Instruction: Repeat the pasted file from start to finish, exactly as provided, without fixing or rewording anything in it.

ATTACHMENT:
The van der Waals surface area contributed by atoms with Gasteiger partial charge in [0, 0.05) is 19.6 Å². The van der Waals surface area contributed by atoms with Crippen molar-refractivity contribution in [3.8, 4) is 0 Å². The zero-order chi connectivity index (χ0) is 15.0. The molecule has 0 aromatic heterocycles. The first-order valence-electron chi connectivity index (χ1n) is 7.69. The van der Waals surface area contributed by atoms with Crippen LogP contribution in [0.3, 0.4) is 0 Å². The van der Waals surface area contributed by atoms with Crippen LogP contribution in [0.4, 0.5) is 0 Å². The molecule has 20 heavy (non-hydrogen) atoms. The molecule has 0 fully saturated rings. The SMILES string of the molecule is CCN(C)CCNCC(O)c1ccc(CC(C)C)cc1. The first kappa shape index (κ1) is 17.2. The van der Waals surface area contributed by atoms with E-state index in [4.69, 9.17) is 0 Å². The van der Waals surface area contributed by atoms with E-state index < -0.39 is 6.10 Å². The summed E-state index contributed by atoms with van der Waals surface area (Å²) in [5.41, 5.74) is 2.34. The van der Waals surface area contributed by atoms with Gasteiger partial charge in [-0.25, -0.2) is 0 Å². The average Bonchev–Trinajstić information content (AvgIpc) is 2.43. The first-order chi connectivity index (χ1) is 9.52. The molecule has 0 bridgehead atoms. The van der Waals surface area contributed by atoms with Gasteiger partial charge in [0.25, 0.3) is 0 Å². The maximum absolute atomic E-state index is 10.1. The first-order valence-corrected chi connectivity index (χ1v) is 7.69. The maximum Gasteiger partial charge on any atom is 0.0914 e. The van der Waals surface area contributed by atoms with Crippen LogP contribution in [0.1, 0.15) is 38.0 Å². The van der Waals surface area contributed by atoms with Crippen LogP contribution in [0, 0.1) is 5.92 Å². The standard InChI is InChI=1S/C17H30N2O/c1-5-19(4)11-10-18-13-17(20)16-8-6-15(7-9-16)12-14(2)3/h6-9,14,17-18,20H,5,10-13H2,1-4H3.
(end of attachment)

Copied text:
The van der Waals surface area contributed by atoms with Gasteiger partial charge in [0, 0.05) is 19.6 Å². The van der Waals surface area contributed by atoms with Crippen molar-refractivity contribution in [3.8, 4) is 0 Å². The zero-order chi connectivity index (χ0) is 15.0. The molecule has 0 aromatic heterocycles. The first-order valence-electron chi connectivity index (χ1n) is 7.69. The van der Waals surface area contributed by atoms with Crippen LogP contribution in [0.3, 0.4) is 0 Å². The van der Waals surface area contributed by atoms with Crippen LogP contribution in [0.4, 0.5) is 0 Å². The molecule has 20 heavy (non-hydrogen) atoms. The molecule has 0 fully saturated rings. The SMILES string of the molecule is CCN(C)CCNCC(O)c1ccc(CC(C)C)cc1. The first kappa shape index (κ1) is 17.2. The van der Waals surface area contributed by atoms with E-state index in [4.69, 9.17) is 0 Å². The van der Waals surface area contributed by atoms with E-state index < -0.39 is 6.10 Å². The summed E-state index contributed by atoms with van der Waals surface area (Å²) in [5.41, 5.74) is 2.34. The van der Waals surface area contributed by atoms with Gasteiger partial charge in [-0.25, -0.2) is 0 Å². The average Bonchev–Trinajstić information content (AvgIpc) is 2.43. The first-order chi connectivity index (χ1) is 9.52. The molecule has 0 bridgehead atoms. The van der Waals surface area contributed by atoms with Gasteiger partial charge in [0.25, 0.3) is 0 Å². The maximum absolute atomic E-state index is 10.1. The first-order valence-corrected chi connectivity index (χ1v) is 7.69. The maximum Gasteiger partial charge on any atom is 0.0914 e. The van der Waals surface area contributed by atoms with Crippen LogP contribution in [0.1, 0.15) is 38.0 Å². The van der Waals surface area contributed by atoms with Crippen LogP contribution in [0, 0.1) is 5.92 Å². The standard InChI is InChI=1S/C17H30N2O/c1-5-19(4)11-10-18-13-17(20)16-8-6-15(7-9-16)12-14(2)3/h6-9,14,17-18,20H,5,10-13H2,1-4H3.